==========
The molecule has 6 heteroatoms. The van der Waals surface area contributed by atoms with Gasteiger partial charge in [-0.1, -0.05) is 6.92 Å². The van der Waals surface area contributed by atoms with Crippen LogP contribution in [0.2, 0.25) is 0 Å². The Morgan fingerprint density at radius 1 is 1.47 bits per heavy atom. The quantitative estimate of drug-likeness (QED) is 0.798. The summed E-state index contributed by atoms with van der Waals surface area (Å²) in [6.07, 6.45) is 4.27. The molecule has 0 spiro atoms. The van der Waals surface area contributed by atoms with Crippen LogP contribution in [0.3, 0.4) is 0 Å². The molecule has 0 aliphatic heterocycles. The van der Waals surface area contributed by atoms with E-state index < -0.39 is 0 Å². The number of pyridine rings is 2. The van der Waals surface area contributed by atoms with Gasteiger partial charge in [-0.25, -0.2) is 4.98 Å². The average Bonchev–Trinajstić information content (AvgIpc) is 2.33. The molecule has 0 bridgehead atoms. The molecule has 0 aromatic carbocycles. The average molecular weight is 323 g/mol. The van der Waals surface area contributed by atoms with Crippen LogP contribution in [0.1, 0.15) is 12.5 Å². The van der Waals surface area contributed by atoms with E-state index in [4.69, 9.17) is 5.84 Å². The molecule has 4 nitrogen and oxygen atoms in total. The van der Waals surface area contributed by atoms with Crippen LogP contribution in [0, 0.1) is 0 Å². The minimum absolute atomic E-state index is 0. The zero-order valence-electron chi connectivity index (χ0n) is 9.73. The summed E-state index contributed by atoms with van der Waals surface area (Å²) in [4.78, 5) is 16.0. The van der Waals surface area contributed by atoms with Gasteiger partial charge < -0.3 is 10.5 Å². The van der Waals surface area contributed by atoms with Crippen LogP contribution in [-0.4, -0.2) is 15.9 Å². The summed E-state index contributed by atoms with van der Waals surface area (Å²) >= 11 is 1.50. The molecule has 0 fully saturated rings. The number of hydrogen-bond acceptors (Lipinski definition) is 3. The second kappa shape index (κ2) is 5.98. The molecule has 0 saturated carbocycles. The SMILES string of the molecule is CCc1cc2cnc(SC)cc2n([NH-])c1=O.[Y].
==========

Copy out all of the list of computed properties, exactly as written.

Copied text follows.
The molecule has 6 heteroatoms. The van der Waals surface area contributed by atoms with Gasteiger partial charge in [-0.1, -0.05) is 6.92 Å². The van der Waals surface area contributed by atoms with Crippen LogP contribution in [0.2, 0.25) is 0 Å². The Morgan fingerprint density at radius 1 is 1.47 bits per heavy atom. The quantitative estimate of drug-likeness (QED) is 0.798. The summed E-state index contributed by atoms with van der Waals surface area (Å²) in [6.07, 6.45) is 4.27. The molecule has 0 spiro atoms. The van der Waals surface area contributed by atoms with Crippen LogP contribution in [0.3, 0.4) is 0 Å². The molecule has 0 aliphatic heterocycles. The van der Waals surface area contributed by atoms with E-state index < -0.39 is 0 Å². The number of pyridine rings is 2. The van der Waals surface area contributed by atoms with Gasteiger partial charge in [-0.25, -0.2) is 4.98 Å². The average Bonchev–Trinajstić information content (AvgIpc) is 2.33. The molecule has 0 bridgehead atoms. The molecule has 0 aromatic carbocycles. The average molecular weight is 323 g/mol. The van der Waals surface area contributed by atoms with Crippen LogP contribution in [0.1, 0.15) is 12.5 Å². The van der Waals surface area contributed by atoms with E-state index in [4.69, 9.17) is 5.84 Å². The molecule has 4 nitrogen and oxygen atoms in total. The van der Waals surface area contributed by atoms with Crippen LogP contribution in [0, 0.1) is 0 Å². The minimum absolute atomic E-state index is 0. The zero-order valence-electron chi connectivity index (χ0n) is 9.73. The summed E-state index contributed by atoms with van der Waals surface area (Å²) in [4.78, 5) is 16.0. The van der Waals surface area contributed by atoms with Gasteiger partial charge < -0.3 is 10.5 Å². The van der Waals surface area contributed by atoms with Crippen LogP contribution in [-0.4, -0.2) is 15.9 Å². The summed E-state index contributed by atoms with van der Waals surface area (Å²) >= 11 is 1.50. The molecule has 0 fully saturated rings. The number of hydrogen-bond acceptors (Lipinski definition) is 3. The second kappa shape index (κ2) is 5.98. The molecule has 0 saturated carbocycles. The SMILES string of the molecule is CCc1cc2cnc(SC)cc2n([NH-])c1=O.[Y].